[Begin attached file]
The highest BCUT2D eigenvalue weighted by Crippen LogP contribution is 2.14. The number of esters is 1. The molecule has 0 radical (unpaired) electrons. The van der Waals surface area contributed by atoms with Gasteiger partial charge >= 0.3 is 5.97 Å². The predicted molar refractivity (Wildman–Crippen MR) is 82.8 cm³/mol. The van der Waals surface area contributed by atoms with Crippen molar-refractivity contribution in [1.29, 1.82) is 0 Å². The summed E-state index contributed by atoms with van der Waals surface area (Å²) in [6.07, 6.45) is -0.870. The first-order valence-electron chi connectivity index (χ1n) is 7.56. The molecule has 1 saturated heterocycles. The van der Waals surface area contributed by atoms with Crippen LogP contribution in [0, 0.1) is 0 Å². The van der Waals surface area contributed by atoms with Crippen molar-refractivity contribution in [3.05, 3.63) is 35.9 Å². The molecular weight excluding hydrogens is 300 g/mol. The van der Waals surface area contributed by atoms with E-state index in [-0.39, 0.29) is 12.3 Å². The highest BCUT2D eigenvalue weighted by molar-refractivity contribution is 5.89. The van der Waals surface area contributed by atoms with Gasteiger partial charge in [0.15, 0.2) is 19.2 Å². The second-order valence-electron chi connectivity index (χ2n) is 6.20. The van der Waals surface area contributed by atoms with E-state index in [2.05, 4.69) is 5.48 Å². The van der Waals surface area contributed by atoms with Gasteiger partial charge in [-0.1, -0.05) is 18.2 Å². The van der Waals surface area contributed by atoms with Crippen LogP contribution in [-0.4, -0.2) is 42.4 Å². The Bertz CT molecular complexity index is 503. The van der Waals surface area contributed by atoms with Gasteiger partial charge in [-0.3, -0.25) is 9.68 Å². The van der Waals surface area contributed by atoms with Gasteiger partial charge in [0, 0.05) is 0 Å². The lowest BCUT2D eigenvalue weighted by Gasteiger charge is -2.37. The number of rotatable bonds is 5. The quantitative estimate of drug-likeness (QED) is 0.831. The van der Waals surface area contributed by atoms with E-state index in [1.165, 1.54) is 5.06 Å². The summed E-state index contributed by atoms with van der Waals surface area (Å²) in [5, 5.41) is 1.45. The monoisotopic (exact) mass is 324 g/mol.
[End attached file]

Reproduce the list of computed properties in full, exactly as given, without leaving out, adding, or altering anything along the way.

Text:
The highest BCUT2D eigenvalue weighted by Crippen LogP contribution is 2.14. The number of esters is 1. The molecule has 0 radical (unpaired) electrons. The van der Waals surface area contributed by atoms with Gasteiger partial charge >= 0.3 is 5.97 Å². The predicted molar refractivity (Wildman–Crippen MR) is 82.8 cm³/mol. The van der Waals surface area contributed by atoms with Crippen molar-refractivity contribution in [1.29, 1.82) is 0 Å². The summed E-state index contributed by atoms with van der Waals surface area (Å²) in [6.07, 6.45) is -0.870. The first-order valence-electron chi connectivity index (χ1n) is 7.56. The molecule has 1 saturated heterocycles. The van der Waals surface area contributed by atoms with Crippen LogP contribution in [0, 0.1) is 0 Å². The van der Waals surface area contributed by atoms with Crippen molar-refractivity contribution in [3.05, 3.63) is 35.9 Å². The molecular weight excluding hydrogens is 300 g/mol. The van der Waals surface area contributed by atoms with E-state index in [-0.39, 0.29) is 12.3 Å². The highest BCUT2D eigenvalue weighted by molar-refractivity contribution is 5.89. The van der Waals surface area contributed by atoms with Gasteiger partial charge in [0.15, 0.2) is 19.2 Å². The second-order valence-electron chi connectivity index (χ2n) is 6.20. The van der Waals surface area contributed by atoms with E-state index in [2.05, 4.69) is 5.48 Å². The van der Waals surface area contributed by atoms with Gasteiger partial charge in [-0.1, -0.05) is 18.2 Å². The van der Waals surface area contributed by atoms with Crippen LogP contribution in [-0.4, -0.2) is 42.4 Å². The Bertz CT molecular complexity index is 503. The van der Waals surface area contributed by atoms with Gasteiger partial charge in [-0.3, -0.25) is 9.68 Å². The van der Waals surface area contributed by atoms with Gasteiger partial charge in [0, 0.05) is 0 Å². The lowest BCUT2D eigenvalue weighted by Gasteiger charge is -2.37. The number of rotatable bonds is 5. The quantitative estimate of drug-likeness (QED) is 0.831. The van der Waals surface area contributed by atoms with E-state index in [1.165, 1.54) is 5.06 Å². The summed E-state index contributed by atoms with van der Waals surface area (Å²) in [5, 5.41) is 1.45. The monoisotopic (exact) mass is 324 g/mol.